United States v. Abu Ali
United States Court of Appeals for the Fourth Circuit
528 F.3d 210 (4th Cir. 2008)
Ahmed Omar Abu Ali (defendant) was an American citizen attending college in Saudi Arabia. While there, he began participating in meetings with al-Qaeda members and became involved with suggested plans to commit various terrorist acts in the United States and against U.S. officials. Abu Ali began training to return to the United States to conduct terrorist activities, but before the completion of his training, the Saudi counterterrorist agency arrested him. After interrogation, Saudi authorities gave Abu Ali over to the United States, where he was tried for providing material support to a foreign terrorist organization. Prior to trial, the government filed an in camera, ex parte motion pursuant to the Classified Information Procedures Act (CIPA), 18 U.S.C. app. III, §§ 1-16, seeking a protective order forbidding testimony and any questioning that could lead to the disclosure of certain classified information during the trial. The district court granted the government’s motion by an in camera, ex parte, sealed order and ruled that the government could use the “silent-witness rule” to disclose the classified information to the jury at trial. In lieu of the full version of the documents authorized for presentation to the jury, prior to trial, Abu Ali and his counsel, who did not have security clearance, received redacted, unclassified versions to aid in his defense. Abu Ali was convicted of numerous crimes connected with his al-Qaeda affiliation, and he was sentenced to 360 months in prison. Abu Ali appealed his convictions, arguing that the district court’s handling of the classified information under CIPA violated his Sixth Amendment Confrontation Clause rights.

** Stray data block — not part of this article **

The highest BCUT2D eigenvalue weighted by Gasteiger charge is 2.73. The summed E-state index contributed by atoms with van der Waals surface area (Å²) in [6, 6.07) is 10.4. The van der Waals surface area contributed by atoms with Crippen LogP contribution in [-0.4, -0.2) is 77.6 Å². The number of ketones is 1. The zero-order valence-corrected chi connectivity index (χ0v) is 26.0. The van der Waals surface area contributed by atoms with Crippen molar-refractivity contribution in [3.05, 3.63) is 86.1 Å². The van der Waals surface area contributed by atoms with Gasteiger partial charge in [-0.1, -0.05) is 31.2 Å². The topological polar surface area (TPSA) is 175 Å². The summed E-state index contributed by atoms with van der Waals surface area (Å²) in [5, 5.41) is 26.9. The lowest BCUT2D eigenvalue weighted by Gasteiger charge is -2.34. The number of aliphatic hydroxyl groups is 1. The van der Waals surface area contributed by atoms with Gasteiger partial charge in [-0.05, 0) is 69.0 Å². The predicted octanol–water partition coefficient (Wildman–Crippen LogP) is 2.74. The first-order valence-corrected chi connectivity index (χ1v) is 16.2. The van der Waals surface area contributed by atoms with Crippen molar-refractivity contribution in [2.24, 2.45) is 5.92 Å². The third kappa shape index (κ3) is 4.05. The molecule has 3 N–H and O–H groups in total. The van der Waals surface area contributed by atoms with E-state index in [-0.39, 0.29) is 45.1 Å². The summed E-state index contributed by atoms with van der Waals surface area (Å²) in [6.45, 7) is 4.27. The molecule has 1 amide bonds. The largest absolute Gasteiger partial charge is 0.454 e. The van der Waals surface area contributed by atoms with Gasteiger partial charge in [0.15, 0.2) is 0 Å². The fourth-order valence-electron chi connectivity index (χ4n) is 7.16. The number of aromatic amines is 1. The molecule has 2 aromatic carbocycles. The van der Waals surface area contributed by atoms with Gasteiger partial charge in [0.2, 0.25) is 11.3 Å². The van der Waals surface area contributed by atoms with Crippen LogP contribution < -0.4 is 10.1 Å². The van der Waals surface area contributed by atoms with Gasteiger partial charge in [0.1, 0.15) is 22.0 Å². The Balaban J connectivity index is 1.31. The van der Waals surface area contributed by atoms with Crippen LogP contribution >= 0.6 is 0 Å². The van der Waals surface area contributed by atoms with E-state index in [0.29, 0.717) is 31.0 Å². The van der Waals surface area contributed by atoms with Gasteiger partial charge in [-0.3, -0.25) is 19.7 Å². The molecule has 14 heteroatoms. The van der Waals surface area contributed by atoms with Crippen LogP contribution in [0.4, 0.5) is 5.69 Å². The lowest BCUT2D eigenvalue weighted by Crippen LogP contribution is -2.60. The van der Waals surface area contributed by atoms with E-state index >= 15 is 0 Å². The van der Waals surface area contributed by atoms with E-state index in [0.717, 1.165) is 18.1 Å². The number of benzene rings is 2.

Rule of Law
Holding and Reasoning (Wilkinson, J.)
Dissent (Motz, J.)
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